If you know you'll be using a lot of data, two major carriers offer unlimited data with no cap or extra charges. T-Mobile’s The Full Monty offers unlimited data on plans from £36-a-month and up on 24 month contracts. Three offers the Unlimited Internet Plans and The One Plan with prices starting from £15-a-month on a 24-month contract.
Exceeding your data allowance
From time to time, you might exceed your daily/monthly data allowance, in which case you’ll accrue extra charges.
Different networks treat excess data usage differently and the cost of extra data can vary. Some networks offer data bundles on PAYG, which are worth checking out too. Here's a list of data charges from the main UK networks, this list isn't exhaustive and may change, so it's always worth checking with your network operator.
If you become close to using your data allowance you should receive a warning text from your network operator (right).
- O2 PAYG: 1p per 3KB up to the tune of 50MB in a day and up to £1 per day
- O2 Contract: £3.06 per 1MB of excess data used [LINK]
- Orange PAYG: £1 bundle for all day mobile internet access. £2 daily capped rate
- Orange Contract: Orange charges £1 or 61p per day for up to 25MB of usage or a maximum of 500MB in a single month, or £3.06 per MB up to £1.54 day, subject again to a 25MB data charge [LINK]
- T-Mobile PAYG: £1 a day [LINK]
- T-Mobile Contract: £1.02 a day maximum on plans when internet isn’t included [LINK]
- Vodafone PAYG: Pay as you browse costs £1 a day for 25MB and excess data costs equate to £1 for 25MB of data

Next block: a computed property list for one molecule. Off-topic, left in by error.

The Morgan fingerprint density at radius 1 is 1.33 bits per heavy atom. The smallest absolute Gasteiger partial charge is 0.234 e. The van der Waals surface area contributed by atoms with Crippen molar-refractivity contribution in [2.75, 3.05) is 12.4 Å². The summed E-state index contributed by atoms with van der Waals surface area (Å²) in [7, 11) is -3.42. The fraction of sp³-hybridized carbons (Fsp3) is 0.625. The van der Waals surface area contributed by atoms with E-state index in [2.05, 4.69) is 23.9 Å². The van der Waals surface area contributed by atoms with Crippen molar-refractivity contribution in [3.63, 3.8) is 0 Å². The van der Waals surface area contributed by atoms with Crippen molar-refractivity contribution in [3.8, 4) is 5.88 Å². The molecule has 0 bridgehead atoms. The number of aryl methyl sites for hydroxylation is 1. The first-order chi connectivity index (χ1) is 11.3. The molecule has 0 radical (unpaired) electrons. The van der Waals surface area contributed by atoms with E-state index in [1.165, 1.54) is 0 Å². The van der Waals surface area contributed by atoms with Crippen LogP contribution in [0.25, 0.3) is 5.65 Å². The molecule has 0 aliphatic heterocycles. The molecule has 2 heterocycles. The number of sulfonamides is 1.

- Vodafone Contract: Outside of the carrier’s Web Packs, exceeding a tariffs data cap results in automatic billing of £5 and an addition 250MB of data allowances included. Pay as you browse costs £1 a day for 50MB [LINK]
- Three PAYG: Excess mobile data usage equates to 11p per 1MB of excess data. Range of add-ons available [LINK]
- Three Contract: Unlimited on The One Plan and Ultimate Internet Plans. Extra data use blocked on Essential Internet, then £2 for 250MB or £5 unlimited for 30 days. Excess mobile data usage on SIM Only, Essential and Ultimate plans is fixed at 10p per 1MB of excess data. [LINK]
Modern smartphones let you see how much data you are using on your phone, the exact settings vary per phone. On the iPhone go to Settings - General - Usage - Cellular Usage.
If you've got an Ice Cream Sandwich enabled Android phone got to Settings - Data Use. On a BlackBerry go to Device and Status Information and type the word buyr and an extra menu called Buyer's Remorse appears at the bottom.
There are a number of applications and services that allow you to monitor or minimise how much data your phone is using which helps to avoid any unwanted excess charges.
It's good to shop around, read reviews and search for terms like 'data monitor' to find suitable applications. Onavo Extend for iOS and Android actually helps compress content so that you use less data without changing your browsing habits, it's worth checking out at the very least.
Top tips for managing data use on your smartphone
- Before you sign up to a contract work out how much data you will need and then add a little extra
- If you are already on a tariff and you don't have enough data then contact your network operator. You may need to upgrade your tariff or buy a bolt-on
- Think before you send an email or browse a web page. Can it wait until you are on WiFi?
- Regularly check your data use
- Turn off applications that use data in the background. Such as auto sync for email and Twitter
- Download podcasts, music and apps over WiFi
- Consider an unlimited data package from Three or T-Mobile